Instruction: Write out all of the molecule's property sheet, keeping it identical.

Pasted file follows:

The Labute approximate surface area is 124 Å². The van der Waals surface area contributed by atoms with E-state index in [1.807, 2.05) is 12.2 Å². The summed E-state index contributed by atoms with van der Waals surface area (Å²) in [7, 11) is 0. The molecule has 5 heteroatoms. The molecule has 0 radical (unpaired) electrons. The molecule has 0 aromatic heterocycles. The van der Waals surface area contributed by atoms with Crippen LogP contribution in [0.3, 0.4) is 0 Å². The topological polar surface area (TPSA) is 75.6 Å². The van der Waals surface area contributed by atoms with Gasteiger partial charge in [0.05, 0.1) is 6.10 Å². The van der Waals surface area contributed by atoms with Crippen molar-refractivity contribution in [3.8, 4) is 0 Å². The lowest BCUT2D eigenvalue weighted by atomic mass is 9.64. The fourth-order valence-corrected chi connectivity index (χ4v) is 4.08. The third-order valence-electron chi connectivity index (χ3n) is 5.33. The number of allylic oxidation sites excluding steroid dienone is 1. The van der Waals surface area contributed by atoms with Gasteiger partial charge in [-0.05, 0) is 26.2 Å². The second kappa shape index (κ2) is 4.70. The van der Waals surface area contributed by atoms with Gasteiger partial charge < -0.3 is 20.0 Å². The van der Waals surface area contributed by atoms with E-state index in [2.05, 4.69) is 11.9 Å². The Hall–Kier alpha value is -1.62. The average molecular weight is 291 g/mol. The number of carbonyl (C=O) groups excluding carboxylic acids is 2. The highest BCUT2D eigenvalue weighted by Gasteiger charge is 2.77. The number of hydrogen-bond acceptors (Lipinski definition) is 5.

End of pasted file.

The Labute approximate surface area is 124 Å². The van der Waals surface area contributed by atoms with E-state index in [1.807, 2.05) is 12.2 Å². The summed E-state index contributed by atoms with van der Waals surface area (Å²) in [7, 11) is 0. The molecule has 5 heteroatoms. The molecule has 0 radical (unpaired) electrons. The molecule has 0 aromatic heterocycles. The van der Waals surface area contributed by atoms with Crippen LogP contribution in [0.3, 0.4) is 0 Å². The topological polar surface area (TPSA) is 75.6 Å². The van der Waals surface area contributed by atoms with Gasteiger partial charge in [0.05, 0.1) is 6.10 Å². The van der Waals surface area contributed by atoms with Crippen molar-refractivity contribution in [3.8, 4) is 0 Å². The lowest BCUT2D eigenvalue weighted by atomic mass is 9.64. The fourth-order valence-corrected chi connectivity index (χ4v) is 4.08. The third-order valence-electron chi connectivity index (χ3n) is 5.33. The number of allylic oxidation sites excluding steroid dienone is 1. The van der Waals surface area contributed by atoms with Gasteiger partial charge in [-0.05, 0) is 26.2 Å². The second kappa shape index (κ2) is 4.70. The van der Waals surface area contributed by atoms with Gasteiger partial charge < -0.3 is 20.0 Å². The van der Waals surface area contributed by atoms with E-state index in [2.05, 4.69) is 11.9 Å². The Hall–Kier alpha value is -1.62. The average molecular weight is 291 g/mol. The number of carbonyl (C=O) groups excluding carboxylic acids is 2. The highest BCUT2D eigenvalue weighted by Gasteiger charge is 2.77. The number of hydrogen-bond acceptors (Lipinski definition) is 5.